Many of today’s seniors are just as tech-savvy as their children and grandchildren, and if they weren’t good with technology before the Covid pandemic, they probably are now. For people who can’t easily get out of the house, online banking, shopping, bill paying, and money transfers are a real lifeline. But what happens to all of that data if something happens to you? If you don’t have a record of your online activity and a plan for transferring digital assets, you could be putting your estate at risk.
What Are Digital Assets?
Technological advances are happening at the speed of light. Think about all the things we can do now that we couldn’t have even imagined a few years ago. Video calls with the grandchildren. Paying someone with just your phone. Storing photos on a tiny computer chip instead of in an album. Who would have thought that’s where we would be now? Certainly not someone who wrote their estate plan 40 years ago.
What we think of as digital assets today could only scratch the surface of the computerized property we might have a few years from now, which is why it is smart to make a plan to handle things like the following:
- Online financial accounts
- Social media accounts
- Digital photos, music, and books
- Email archives
- Cloud storage accounts
- Computer and cell phone hard drives
- Money held in digital wallets or on shopping sites
- Bitcoin or other forms of cyber currency
Protecting some of these assets means protecting your privacy and security. If there is a particular person you trust, you would want them to have access to things like your email and social media accounts. For assets with true financial value, you want to make sure your financial power of attorney can access them and that they are included in your will.
Steps to Take to Protect Your Digital Assets
In order to ensure access to your full estate—include digital assets—and to protect private online communication from prying eyes, you will want to include the following in your estate plan:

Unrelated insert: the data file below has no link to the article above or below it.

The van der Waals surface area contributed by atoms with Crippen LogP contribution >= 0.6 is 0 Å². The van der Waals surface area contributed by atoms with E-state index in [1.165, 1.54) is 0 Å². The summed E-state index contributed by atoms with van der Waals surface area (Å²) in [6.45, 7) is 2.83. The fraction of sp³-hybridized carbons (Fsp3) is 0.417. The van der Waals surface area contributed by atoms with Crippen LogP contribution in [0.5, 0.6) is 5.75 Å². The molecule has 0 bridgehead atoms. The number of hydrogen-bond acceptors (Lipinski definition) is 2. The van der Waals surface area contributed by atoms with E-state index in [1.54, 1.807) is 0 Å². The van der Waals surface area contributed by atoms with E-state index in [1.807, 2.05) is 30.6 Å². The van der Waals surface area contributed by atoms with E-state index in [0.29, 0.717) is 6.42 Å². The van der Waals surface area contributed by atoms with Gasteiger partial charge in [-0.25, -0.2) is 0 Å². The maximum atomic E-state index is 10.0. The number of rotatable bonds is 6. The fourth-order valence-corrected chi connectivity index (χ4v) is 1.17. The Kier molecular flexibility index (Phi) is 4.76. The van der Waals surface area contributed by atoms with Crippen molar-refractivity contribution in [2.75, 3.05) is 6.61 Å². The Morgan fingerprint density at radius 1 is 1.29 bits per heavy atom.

- Financial power of attorney for digital assets. Even if you already have a financial or durable power of attorney, you might need to revise the document to make sure it authorizes your agent to access your online accounts and provides login information so they can do so. Remember that a power of attorney is only enforceable if you are incapacitated. Once you pass away, your estate is handled by the executor of your will, which may or may not be the same person.
- Instructions for password-protected accounts. You might want to include instructions in your will for handling your Google or Apple accounts, social media accounts, dating or professional profiles, and other password-protected sites. There are several options for making your passwords available to the person you have designated, including storing a written list in a safe place and using an online password-storage service such as LastPass or Keeper.
- Beneficiaries for digital property. If you have an extensive and valuable digital collection of books, movies, and music, you should list them in your will and name the person you want to inherit them. The same is true for photographs. Make sure you have back-up copies of these digital files in an easy-to-access location, such as on a USB drive you keep in a safe.
Just like the technology itself, your digital assets, passwords, online accounts, computers, and cell phones will evolve and change from year to year. It is important to review your instructions for digital assets every year.
Ross & Shoalmire Keep Up With the Times
It’s hard to keep up with changes in technology, but when you meet with our attorneys to write a new estate plan or to review an existing plan, we will help you take account of your digital assets and make a plan to protect your online privacy and your “virtual” property. Our goal is to make sure you can pass on as much of your wealth to your heirs as possible—whether your riches are sentimental, financial, or digital. Contact our team to talk about your options today.